We met Jun Kaneko in January (read my post here) and so have only recently become aware what an inspiring artist this man is, and yet so quiet and good-humored. His wife Ree started The Bemis Center for Contemporary Art and now manages Jun’s career; she’s a fountain of enthusiasm.
Kaneko came to the United States from Japan as a teenager, knowing no English, to study painting and now has work in collections and public installations all over the world.
With an incredible work ethic — room after room in his huge studio are over-flowing with work in various stages of completion, the finished pieces are lined up with little tags naming the gallery, museum, or collector for which they are intended. These large works are made of clay and most are taller than me. They can take over two years to fully dry before they can be fired. Named by Kanedo “dangos” (which means dumpling in Japanese), they look yummy, but just one could give you a stomach ache since some weigh over 2 tons!
Jun also works in painting, drawing, glass, metal, enamel, and now opera. The opera was gorgeous, the costumes were uniquely Kaneko with brightly colored fabrics, many of them silk-screened at the Fabric Workshop in Philadelphia with Kaneko’s hand-painted polka-dots. All the props such as umbrellas and rickshaw were Kaneko sculpture, and the backdrops were huge moving video panels on which were projected animated paintings Kaneko paintings – Living Paintings I called them because they were constantly and subtly changing along with the story and music of the opera. Someday you may have an opportunity to see this as the set and costumes will travel to other opera companies over the next 15 years.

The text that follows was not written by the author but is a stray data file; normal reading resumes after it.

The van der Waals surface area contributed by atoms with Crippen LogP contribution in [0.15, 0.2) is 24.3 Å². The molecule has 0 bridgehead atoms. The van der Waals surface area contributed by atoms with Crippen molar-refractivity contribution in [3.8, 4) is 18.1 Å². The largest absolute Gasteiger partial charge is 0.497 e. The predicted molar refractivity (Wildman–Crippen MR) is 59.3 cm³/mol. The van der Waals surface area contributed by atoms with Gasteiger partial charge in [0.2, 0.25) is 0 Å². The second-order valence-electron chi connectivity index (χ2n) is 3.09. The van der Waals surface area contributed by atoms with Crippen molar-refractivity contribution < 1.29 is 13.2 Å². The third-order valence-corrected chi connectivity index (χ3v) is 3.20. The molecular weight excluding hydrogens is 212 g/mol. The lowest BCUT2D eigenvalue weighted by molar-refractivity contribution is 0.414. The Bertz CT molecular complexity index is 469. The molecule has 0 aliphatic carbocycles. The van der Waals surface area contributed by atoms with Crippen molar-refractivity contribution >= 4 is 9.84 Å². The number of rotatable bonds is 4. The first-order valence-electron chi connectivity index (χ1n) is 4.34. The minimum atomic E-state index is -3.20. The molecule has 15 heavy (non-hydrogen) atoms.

The night before the premiere, the Kaneko’s hosted a party with sushi created by Jun’s chef friend a chef from LA who created 2000 pieces of sushi served on Kaneko platters surrounded by Kaneko paintings. The day after there was a brunch and tour of a new museum for creativity that the Kanekos are building inside a historic building across from the Bemis in downtown Omaha.
Probably what made the weekend most surreal was running into some friends from WAY back. I met a friend from my high school who is now a gallery owner in Phoenix representing Kaneko, can you believe it? (I’m not mentioning names to keep him under the Google radar, but here’s the art gallery.) No way would I have thought ANYONE who came from my little hometown would be a dealer of contemporary sculpture! And to top that, Russ ran into his roommate from the Kansas City Art Institute who he hasn’t seen for eighteen years and who now owns a gallery in Aspen. What a crazy small world it is!
I’ve had a hard time editing down my photos from the trip, but have to end on this miscellaneous note. Ree has the best vintage dish collection I have ever seen (this is just a small part.) And she uses it all for the parties, which makes them even better. What an inspiration, I’d better hit the flea markets!